The Ice Man kicks us off in number five. Raikkonen made his debut in F1 in 2001 for Sauber, and has a contract at that same team until 2020, meaning that he'll be driving in the sport for at least another two years. With 75125 kilometres under his belt already in 288 Grand Prix entries, Raikkonen could well end up holding the record at the end of his career. Of those kilometres, 6399 have been as a race leader.
Image source: Ferrari Media1/5
On number four we find the man who has started more Grands Prix than anyone else in F1 history; Rubens Barrichello. In his 323 races, the Brazilian veteran drove a whopping 80607 kilometres, which is just about two laps around the earth's equator. His resumé is impressive at 14 pole positions and 11 race wins, but as Michael Schumacher's number two at Ferrari, Barrichello never managed to win a title, unlike Raikkonen.
Image source: Wikipedia/Dan Smith2/5
It's funny that Button was actually behind Barrichello at the end of 2016 when he gave up his place at McLaren to Stoffel Vandoorne and became the team's reserve driver. It wasn't until Monaco 2017, when he had to stand in for Fernando Alonso who was driving the Indy 500, that the Brit passed Barrichello by 166 kilometres. He totals at 80863 kilometres in 306 Grands Prix, which includes that one title he won at Brawn GP in 2009.
Image source: McLaren Media Centre3/5
At P2 it's the Rekordmeister himself, even though seven-time champion Michael Schumacher couldn't quite keep this record. The German broke the record at the time, but got overtaken by one of his old rivals in P1 (can you guess who it is already?). In his 19 seasons in F1, Schumi drove an incredible 81208 kilometres in 307 Grands Prix, with 155 of those races ending in a podium finish for him. With his astonishing 91 career wins, his win percentage is at thirty percent.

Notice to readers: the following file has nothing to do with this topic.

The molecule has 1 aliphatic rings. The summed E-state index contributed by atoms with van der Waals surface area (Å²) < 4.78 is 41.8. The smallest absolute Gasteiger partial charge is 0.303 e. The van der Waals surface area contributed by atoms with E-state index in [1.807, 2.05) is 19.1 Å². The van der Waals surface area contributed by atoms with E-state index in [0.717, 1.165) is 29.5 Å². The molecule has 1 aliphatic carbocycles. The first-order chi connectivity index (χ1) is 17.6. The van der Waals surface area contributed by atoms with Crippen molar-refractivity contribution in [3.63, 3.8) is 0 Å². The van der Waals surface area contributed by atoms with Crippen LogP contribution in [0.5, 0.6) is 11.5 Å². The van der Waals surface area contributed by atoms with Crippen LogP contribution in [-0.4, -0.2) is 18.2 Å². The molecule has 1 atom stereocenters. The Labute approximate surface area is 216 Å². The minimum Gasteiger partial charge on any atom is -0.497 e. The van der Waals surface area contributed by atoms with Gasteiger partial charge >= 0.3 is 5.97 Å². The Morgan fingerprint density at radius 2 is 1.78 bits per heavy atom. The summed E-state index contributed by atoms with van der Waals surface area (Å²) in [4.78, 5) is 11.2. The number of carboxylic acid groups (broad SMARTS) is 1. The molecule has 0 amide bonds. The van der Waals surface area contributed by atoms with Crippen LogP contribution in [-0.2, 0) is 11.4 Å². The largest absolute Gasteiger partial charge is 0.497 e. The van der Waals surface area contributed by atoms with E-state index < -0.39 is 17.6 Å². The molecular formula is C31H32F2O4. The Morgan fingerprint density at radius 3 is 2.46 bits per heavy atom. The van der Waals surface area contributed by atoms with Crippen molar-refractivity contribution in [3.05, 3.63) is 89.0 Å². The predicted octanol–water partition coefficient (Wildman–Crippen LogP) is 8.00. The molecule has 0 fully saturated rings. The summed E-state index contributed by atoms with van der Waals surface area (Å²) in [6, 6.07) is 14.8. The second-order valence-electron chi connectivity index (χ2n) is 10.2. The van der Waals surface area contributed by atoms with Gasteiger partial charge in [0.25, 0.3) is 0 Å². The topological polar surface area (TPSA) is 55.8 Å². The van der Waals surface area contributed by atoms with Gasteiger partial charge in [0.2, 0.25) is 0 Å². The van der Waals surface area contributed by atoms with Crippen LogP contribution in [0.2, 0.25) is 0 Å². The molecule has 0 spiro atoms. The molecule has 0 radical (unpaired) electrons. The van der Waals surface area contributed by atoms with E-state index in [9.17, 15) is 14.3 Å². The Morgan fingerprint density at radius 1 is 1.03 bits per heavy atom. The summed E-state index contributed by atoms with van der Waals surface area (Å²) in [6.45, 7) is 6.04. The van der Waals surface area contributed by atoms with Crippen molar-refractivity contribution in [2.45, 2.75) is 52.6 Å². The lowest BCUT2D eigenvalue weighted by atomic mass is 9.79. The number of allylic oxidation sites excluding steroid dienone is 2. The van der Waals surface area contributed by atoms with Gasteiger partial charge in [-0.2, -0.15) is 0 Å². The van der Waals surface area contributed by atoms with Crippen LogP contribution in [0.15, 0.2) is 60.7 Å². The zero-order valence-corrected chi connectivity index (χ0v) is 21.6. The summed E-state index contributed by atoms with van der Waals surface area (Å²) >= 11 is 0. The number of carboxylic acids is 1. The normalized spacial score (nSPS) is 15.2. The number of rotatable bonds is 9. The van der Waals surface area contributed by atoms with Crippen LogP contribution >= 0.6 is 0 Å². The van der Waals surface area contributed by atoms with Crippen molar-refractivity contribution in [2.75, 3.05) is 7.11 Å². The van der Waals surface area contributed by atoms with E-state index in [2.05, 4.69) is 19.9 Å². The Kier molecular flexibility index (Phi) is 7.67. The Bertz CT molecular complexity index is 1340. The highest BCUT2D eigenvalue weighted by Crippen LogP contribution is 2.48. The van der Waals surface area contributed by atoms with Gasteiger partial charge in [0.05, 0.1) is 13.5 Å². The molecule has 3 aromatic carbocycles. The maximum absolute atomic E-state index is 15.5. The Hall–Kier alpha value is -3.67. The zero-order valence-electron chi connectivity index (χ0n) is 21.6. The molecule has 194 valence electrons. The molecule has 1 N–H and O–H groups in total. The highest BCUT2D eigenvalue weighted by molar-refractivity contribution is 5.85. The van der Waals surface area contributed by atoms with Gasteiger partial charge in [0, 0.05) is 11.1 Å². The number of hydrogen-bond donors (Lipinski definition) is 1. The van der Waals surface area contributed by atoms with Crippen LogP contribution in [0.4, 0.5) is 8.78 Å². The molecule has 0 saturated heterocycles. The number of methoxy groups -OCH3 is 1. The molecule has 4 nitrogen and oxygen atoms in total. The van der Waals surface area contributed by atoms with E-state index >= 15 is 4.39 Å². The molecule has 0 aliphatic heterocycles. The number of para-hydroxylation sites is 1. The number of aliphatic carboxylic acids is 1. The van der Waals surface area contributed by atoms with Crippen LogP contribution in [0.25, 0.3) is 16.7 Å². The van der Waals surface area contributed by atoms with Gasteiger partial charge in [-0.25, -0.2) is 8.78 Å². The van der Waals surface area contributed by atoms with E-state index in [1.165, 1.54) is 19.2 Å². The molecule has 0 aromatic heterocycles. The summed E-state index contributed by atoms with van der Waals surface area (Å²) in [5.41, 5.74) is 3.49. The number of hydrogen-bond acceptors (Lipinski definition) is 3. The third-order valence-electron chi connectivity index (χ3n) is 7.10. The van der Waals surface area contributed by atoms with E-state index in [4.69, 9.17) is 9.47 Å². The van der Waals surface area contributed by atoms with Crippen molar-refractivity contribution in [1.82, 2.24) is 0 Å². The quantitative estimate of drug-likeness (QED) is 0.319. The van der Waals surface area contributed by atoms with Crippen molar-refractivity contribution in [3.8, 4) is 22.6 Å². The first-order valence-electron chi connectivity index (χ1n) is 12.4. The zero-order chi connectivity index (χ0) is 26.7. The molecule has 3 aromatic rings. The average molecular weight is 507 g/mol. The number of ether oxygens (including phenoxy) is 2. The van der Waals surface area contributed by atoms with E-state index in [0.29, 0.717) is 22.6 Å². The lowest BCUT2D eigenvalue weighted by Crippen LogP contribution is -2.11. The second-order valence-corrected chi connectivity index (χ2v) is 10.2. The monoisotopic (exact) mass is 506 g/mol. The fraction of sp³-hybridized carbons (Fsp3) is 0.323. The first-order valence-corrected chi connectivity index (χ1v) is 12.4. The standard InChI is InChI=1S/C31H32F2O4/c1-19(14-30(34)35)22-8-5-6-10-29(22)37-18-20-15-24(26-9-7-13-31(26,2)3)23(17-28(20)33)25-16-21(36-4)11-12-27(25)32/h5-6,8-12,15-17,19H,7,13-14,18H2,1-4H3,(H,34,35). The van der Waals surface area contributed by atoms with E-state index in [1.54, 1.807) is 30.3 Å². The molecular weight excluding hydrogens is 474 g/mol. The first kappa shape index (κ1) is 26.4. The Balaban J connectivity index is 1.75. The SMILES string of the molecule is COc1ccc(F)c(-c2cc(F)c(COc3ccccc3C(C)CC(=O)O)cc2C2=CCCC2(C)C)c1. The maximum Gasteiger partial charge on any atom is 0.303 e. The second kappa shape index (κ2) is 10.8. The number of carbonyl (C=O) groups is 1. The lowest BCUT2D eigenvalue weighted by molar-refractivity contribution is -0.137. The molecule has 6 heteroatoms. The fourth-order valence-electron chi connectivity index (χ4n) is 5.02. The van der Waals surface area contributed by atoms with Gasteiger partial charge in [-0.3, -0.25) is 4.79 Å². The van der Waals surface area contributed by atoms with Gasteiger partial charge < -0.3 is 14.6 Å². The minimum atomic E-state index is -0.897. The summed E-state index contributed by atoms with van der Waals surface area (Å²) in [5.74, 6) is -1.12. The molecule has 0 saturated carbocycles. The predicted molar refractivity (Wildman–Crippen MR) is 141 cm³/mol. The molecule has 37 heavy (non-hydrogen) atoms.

Image source: Ferrari Media4/5
At number one, it's none other than Fernando "Now We Can Fight" Alonso. With his current situation at McLaren and his previous one at Ferrari, it's easy to forget just how incredible the Spaniard was when he had actually capable cars. With 83266 kilometres driven in F1, he probably could've made that number much higher if it wasn't for his McLaren breaking down every other race. With 308 starts in his career, he'll add four more before the end of the season, when the 37-year-old will retire from F1 with this record. Raikkonen can break that, though, if he can do about 6000 kilometres per season in 2019 and 2020. Until then, we bow to you, 'Nando!
Image source: McLaren Media Centre5/5